Team identity is also important. Distinctive coveralls can set technicians apart from the rest of the plant workers. As the individual appearance improves, the team identity becomes apparent to customers. Customers will recognize team members and compliment them on their accomplishments. This newfound team identity, coupled with the success of change, will enhance the implementation of further changes.

Stars in their own universe

Encourage team play and unity. Avoid “superstars” — not the superstars who are talented, dedicated, hardworking employees keeping the show running. I am referring to the “superstar” who tells you about how talented he/she is and how you can’t live without him/her. The superstars in today’s maintenance departments understand the value of the nonglory jobs: PMs, lube routes, routine checks, and failure avoidance/prevention. They understand that a failure, regardless of how heroic the return to service is, is still an equipment failure resulting in production and revenue loss.

The “superstars” are not satisfied working outside of the limelight, or behind the scenes. They will avoid completing PMs, and scoff at any maintenance action that is not a world-saving event. They are not progressive in their thinking, they will be resistant to your efforts, and they will be a huge divisive force in the team. They will not help you, regardless of how talented you (and they) think they are. Their negative force in the team is intolerable.

Sustained success

As maintenance departments are living entities, care and feeding is essential to long-term viability. Maintaining high levels of achievement requires diligence and focus of effort, and occasionally new ideas.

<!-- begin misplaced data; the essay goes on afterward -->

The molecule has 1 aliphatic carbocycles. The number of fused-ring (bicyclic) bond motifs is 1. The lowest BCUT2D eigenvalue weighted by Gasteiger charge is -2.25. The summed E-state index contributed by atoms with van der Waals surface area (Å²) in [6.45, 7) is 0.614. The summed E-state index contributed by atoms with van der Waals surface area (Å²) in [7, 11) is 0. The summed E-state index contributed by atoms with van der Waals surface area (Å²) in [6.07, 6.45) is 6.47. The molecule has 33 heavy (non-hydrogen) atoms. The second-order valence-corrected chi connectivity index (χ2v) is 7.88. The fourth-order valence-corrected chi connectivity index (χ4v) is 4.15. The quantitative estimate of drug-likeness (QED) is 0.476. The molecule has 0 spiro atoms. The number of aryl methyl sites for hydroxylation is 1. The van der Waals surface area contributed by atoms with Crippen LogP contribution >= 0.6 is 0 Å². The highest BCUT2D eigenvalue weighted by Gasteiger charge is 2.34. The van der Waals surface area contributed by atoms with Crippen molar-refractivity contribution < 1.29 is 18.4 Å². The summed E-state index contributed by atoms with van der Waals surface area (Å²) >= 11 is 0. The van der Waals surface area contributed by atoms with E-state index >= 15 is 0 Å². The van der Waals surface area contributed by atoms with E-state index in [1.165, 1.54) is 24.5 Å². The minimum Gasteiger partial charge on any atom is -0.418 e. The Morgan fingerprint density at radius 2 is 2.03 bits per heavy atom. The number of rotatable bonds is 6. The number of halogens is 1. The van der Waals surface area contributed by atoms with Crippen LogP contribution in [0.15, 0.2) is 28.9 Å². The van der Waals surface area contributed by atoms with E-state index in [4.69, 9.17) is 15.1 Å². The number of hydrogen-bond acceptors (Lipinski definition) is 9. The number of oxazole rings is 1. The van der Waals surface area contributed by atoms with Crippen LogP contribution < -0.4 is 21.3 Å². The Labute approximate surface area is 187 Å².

Reward those who have helped you succeed. Invariably there are those in the organization who have welcomed your arrival and changes. I am not talking about the brownnosers, but the true professionals who have been hungry for direction and leadership. These true believers should be recognized. Monetary awards, pay raises for skill increases, time off, formal recognition, and a bunch of simple “thank you’s” are all important ways to reward those who have helped you introduce your changes.

Keep abreast of the maintenance business. It is essential that maintenance departments continue to modernize, lest a turnaround be necessary just a few years later. Magazines, professional journals, product digests, expos, seminars, and working groups are all ways to keep abreast of the industry, and all potential sources of new ideas.

Encourage ideas from within your team. Certainly the technicians within most maintenance departments are subject matter experts on all types of equipment, processes, and tools. They know where some of the changes should be made. Ask them. Get their ideas and best practices distributed among the team. You’ll be surprised how little information is shared over six shifts on a 24/7 operation. Make the contribution of ideas part of the review process.

Aside from being an excellent device to condition people to accept change, training is critical to sustaining excellence in the team. Skill training sustains the modernization effort. Keeping up with the latest techniques in the field is a straightforward, simple way to keep change as an ongoing departmental principle. Even seemingly incongruous training can be valuable to the team; it frequently stirs discussions that help us to view what we are used to a little differently.

Author Information
Mike McBride is the Facilities Operations and Property Manager for the Nike Inc. World Headquarters in Beaverton, OR. He spent 20 years in the United States Marine Corps as a Naval Flight Officer, and Aircraft Maintenance Officer, and 2 1/2 years with Precision Castparts Corp. as the Maintenance Manager and as a Production Manager. He can be reached at .